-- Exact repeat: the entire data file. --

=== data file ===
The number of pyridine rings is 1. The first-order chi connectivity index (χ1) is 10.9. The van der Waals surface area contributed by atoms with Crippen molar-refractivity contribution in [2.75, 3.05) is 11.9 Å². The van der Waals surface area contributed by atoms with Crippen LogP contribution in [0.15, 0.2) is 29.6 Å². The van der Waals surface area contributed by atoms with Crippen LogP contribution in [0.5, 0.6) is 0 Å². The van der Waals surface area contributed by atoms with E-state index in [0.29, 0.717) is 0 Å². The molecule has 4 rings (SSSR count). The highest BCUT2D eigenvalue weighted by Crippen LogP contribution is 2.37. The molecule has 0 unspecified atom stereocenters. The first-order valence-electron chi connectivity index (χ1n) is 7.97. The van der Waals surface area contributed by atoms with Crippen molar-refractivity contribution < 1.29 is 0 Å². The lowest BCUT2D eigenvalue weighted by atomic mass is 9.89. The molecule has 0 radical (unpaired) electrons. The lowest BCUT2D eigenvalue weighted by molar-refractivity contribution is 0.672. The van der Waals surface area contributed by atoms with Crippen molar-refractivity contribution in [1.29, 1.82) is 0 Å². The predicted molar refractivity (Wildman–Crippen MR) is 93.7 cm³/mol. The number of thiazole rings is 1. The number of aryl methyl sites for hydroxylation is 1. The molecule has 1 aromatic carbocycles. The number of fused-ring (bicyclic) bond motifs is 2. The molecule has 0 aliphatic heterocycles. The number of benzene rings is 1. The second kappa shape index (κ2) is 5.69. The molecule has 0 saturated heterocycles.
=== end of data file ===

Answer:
The number of pyridine rings is 1. The first-order chi connectivity index (χ1) is 10.9. The van der Waals surface area contributed by atoms with Crippen molar-refractivity contribution in [2.75, 3.05) is 11.9 Å². The van der Waals surface area contributed by atoms with Crippen LogP contribution in [0.15, 0.2) is 29.6 Å². The van der Waals surface area contributed by atoms with Crippen LogP contribution in [0.5, 0.6) is 0 Å². The van der Waals surface area contributed by atoms with E-state index in [0.29, 0.717) is 0 Å². The molecule has 4 rings (SSSR count). The highest BCUT2D eigenvalue weighted by Crippen LogP contribution is 2.37. The molecule has 0 unspecified atom stereocenters. The first-order valence-electron chi connectivity index (χ1n) is 7.97. The van der Waals surface area contributed by atoms with Crippen molar-refractivity contribution < 1.29 is 0 Å². The lowest BCUT2D eigenvalue weighted by atomic mass is 9.89. The molecule has 0 radical (unpaired) electrons. The lowest BCUT2D eigenvalue weighted by molar-refractivity contribution is 0.672. The van der Waals surface area contributed by atoms with Crippen molar-refractivity contribution in [1.29, 1.82) is 0 Å². The predicted molar refractivity (Wildman–Crippen MR) is 93.7 cm³/mol. The number of thiazole rings is 1. The number of aryl methyl sites for hydroxylation is 1. The molecule has 1 aromatic carbocycles. The number of fused-ring (bicyclic) bond motifs is 2. The molecule has 0 aliphatic heterocycles. The number of benzene rings is 1. The second kappa shape index (κ2) is 5.69. The molecule has 0 saturated heterocycles.